Coronavirus Causing Stress? Try Meditation

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Meditation can be a useful tool to combat the anxiety and fear many people are feeling as a result of COVID-19.

The infamous coronavirus has recently taken the world by surprise, and has caused many to go into a state of panic. One way that many Americans are dealing with this anxiety is through meditation, which has been a major help. 

Meditation, by definition, is “to think deeply or focus one’s mind for a period of time, in silence or with the aid of chanting, for religious or spiritual purposes or as a method of relaxation.” Typically, when somebody brings up the subject of meditation, most people think one has to be sitting with their legs crossed and hands resting on their knees to be in a meditative state. This is far from true. In reality, it is all about focusing on the breath. 

There are at least seven different types of meditation. The three most prominent are mindfulness meditation, transcendental meditation, and yoga. I have experience with the first two of these. However, I have not practiced yoga, which may be the most popular method of meditation. The basic premise of it is “a series of postures and breathing exercises that help relax the mind,” according to Everyday Health. This form of meditation is the most physical, while the other two are more mind-based.

Mindfulness meditation consists of focusing on a specific object or mindset. Commonly, people who practice this form of meditation prefer to focus on the breath. When practicing, one must be in a quiet comfortable spot where distractions are limited. Then, one should do a scan of his or her body and focus on how one is feeling. After breathing deeply, one gently closes his or her eyes and continues to focus on the body and the breath. There is no set time period – the goal of mindfulness meditation, specifically, is to help people clear and calm their minds. Studies have shown that this type of meditation, along with the others, is very beneficial.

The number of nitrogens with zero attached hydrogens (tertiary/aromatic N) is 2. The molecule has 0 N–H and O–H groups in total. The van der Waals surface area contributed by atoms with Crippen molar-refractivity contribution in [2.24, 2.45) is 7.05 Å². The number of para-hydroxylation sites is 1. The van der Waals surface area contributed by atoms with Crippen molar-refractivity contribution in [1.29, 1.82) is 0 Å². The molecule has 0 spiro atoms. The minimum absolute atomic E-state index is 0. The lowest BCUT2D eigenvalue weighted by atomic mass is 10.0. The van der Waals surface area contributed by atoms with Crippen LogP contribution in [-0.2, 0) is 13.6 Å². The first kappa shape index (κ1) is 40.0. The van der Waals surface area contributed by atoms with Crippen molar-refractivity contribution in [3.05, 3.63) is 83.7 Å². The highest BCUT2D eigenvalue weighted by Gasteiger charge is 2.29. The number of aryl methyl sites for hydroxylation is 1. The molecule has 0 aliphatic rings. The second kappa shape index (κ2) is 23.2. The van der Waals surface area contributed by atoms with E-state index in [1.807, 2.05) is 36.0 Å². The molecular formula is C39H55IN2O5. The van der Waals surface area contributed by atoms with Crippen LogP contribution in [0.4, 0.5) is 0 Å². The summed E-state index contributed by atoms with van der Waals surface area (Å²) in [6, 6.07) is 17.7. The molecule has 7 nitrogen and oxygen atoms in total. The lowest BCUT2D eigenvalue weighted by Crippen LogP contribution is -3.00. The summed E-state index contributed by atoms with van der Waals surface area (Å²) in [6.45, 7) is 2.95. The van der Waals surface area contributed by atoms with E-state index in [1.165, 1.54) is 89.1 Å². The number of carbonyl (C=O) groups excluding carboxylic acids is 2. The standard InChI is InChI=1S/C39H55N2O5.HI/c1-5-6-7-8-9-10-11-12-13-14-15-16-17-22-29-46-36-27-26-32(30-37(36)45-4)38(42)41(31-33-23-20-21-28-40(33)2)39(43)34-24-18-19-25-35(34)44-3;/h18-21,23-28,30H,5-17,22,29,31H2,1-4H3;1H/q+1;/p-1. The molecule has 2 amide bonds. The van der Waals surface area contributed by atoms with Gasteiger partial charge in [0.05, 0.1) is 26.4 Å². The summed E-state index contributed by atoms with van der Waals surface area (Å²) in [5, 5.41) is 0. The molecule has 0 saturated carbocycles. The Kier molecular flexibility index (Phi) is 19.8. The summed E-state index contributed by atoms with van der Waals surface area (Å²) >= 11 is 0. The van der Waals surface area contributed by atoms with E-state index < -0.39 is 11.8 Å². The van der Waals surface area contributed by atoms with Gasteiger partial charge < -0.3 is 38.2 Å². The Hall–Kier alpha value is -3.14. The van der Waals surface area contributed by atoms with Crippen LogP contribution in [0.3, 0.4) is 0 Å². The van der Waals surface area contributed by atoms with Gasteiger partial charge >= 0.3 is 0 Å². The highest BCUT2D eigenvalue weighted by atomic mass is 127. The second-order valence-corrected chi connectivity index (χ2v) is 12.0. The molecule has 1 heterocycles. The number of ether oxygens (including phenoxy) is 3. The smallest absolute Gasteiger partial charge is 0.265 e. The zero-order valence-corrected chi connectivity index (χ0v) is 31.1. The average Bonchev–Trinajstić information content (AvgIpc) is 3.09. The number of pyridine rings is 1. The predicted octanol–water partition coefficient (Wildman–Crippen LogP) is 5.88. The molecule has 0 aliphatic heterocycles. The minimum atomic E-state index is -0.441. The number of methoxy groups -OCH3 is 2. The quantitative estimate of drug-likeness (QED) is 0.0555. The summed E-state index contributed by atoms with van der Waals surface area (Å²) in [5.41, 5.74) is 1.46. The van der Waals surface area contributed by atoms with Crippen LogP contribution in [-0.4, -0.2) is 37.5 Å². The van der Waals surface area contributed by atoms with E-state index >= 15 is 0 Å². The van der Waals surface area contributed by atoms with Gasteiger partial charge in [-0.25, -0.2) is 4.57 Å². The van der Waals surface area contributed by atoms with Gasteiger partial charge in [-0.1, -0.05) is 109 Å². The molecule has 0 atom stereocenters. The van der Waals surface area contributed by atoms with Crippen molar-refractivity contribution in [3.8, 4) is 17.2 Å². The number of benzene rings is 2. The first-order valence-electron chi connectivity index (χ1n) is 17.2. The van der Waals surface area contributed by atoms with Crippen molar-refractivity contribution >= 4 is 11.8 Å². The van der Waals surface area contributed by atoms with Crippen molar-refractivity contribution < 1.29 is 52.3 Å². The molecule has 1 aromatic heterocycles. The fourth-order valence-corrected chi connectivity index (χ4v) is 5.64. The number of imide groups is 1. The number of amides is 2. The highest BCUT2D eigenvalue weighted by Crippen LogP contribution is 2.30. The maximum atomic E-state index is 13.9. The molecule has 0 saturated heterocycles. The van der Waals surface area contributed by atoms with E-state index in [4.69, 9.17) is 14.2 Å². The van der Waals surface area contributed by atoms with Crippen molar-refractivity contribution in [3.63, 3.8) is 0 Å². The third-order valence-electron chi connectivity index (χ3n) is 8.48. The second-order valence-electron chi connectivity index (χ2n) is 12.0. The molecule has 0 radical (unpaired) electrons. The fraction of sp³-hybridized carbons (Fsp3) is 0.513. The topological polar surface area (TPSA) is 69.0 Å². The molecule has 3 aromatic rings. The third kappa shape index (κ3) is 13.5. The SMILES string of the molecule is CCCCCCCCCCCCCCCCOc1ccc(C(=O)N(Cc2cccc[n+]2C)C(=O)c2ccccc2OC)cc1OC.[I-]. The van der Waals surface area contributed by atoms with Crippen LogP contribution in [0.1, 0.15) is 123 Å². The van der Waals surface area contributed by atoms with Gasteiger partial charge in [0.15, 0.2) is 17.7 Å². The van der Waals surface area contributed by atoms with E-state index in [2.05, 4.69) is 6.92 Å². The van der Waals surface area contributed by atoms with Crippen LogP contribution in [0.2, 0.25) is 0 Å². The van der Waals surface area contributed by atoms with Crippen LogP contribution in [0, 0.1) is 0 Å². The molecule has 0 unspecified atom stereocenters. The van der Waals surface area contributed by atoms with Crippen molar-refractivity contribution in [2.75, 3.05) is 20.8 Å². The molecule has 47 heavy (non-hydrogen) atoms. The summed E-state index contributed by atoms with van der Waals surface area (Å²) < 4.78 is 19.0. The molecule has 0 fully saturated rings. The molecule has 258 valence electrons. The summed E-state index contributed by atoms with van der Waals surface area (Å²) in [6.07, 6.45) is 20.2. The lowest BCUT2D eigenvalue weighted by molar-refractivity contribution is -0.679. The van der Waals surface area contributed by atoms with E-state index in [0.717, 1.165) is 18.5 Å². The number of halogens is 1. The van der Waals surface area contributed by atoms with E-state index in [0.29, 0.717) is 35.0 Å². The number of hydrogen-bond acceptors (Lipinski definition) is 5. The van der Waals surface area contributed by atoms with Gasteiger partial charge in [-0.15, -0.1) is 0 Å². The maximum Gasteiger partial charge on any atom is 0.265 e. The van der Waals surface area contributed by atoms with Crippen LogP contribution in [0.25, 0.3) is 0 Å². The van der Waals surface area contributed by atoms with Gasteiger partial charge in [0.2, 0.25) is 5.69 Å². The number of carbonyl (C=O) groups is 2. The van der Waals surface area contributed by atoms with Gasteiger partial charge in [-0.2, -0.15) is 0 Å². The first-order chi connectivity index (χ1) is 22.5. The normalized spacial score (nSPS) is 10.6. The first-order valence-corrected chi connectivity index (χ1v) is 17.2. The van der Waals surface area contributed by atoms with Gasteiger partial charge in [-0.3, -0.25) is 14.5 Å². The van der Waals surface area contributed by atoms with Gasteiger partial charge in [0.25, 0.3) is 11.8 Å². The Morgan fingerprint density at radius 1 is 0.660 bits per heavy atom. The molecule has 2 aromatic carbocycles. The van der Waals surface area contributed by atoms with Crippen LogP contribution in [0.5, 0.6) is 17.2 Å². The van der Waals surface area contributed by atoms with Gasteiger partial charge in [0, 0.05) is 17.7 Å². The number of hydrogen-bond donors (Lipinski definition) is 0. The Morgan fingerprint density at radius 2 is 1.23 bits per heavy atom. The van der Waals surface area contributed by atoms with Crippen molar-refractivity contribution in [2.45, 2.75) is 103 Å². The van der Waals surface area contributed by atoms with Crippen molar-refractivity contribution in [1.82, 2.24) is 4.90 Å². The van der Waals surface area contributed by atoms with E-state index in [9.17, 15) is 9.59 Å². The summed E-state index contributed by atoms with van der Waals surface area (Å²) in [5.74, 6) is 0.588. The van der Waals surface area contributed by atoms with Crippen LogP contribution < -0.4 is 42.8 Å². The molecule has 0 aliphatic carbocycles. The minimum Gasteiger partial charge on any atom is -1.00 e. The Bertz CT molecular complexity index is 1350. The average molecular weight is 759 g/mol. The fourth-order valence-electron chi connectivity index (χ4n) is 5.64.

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Headspace is an app which has been downloaded by more than 40 million users.

There are even apps that will help people meditate. One of them, Headspace, has more than forty million downloads, and is a great way for people to get started in meditation. It offers multiple free programs for people who are not certain they would like to purchase the Headspace Premium Package, which allows users to unlock all of the meditation practices. Headspace has been a great tool for people all around the country, and has most prominently seen an increase in users throughout New York. In fact, according to businesswire.com, “the Office of New York Governor Andrew Cuomo announced that they have teamed up [with Headspace] to offer free meditation and mindfulness content for all New Yorkers as a mental health resource for residents coping with the unprecedented public health crisis facing the state and the nation.” Other apps that are alternatives to Headspace include Calm and Insight Timer.

The Headspace app has been touted and endorsed by New York Governor Mr. Andrew Cuomo.

Transcendental meditation, on the other hand, involves a mantra, or a word or phrase, that one repeats over and over in his or her head for two 20-minute sessions per day. Typically, children who practice this type of meditation are supposed to meditate for however old they are. In other words, a six-year-old should meditate for six minutes, etc. 

Bob Roth, one of the best-known leaders of the transcendental meditation movement, has an instructional course that many people follow. Roth has been practicing this type of meditation for over forty-five years. Based in New York, he has been helping people all over the world master this skill and tune into their bodies and minds.

One of the biggest questions asked by people about meditation is about the benefits. Does it truly help you? If so, what does it do for you? 

I can confidently say that the answer is yes, it does help you by calming the mind, which reduces anxiety and depression. I started meditating just a month or two ago, and I already am starting to see the benefits. Like everybody, I worry, so to solve that problem, I began exploring meditation. I figured it would help me, although I didn’t know to what extent. The effects turned out to be major. I have become more focused on the present, which has brought much of my anxiety to a halt. Recently, because of the coronavirus, calming my anxiety seems almost like a necessity. The great part about meditating is that one can do it once a week for twenty minutes, or for an hour every day. One can contour it around one’s needs or lifestyle, which is what makes meditation so unique.

Also, studies have shown that meditation, after some time, allows negative thoughts and anxiety to pass. Especially in these times of uncertainty, the benefits can truly be beneficial. Harvard Medical School recently published an article illustrating the benefits of meditation, especially during these times.

Meditation is all about living in the moment and not letting thoughts, good or bad, overwhelm you. The important thing that many people don’t understand is that it takes time to learn to meditate. Being completely in the moment does not just happen overnight. However, with some practice and a little determination, meditation could, without a doubt, allow you to be more focused, calm, and emotionally healthy.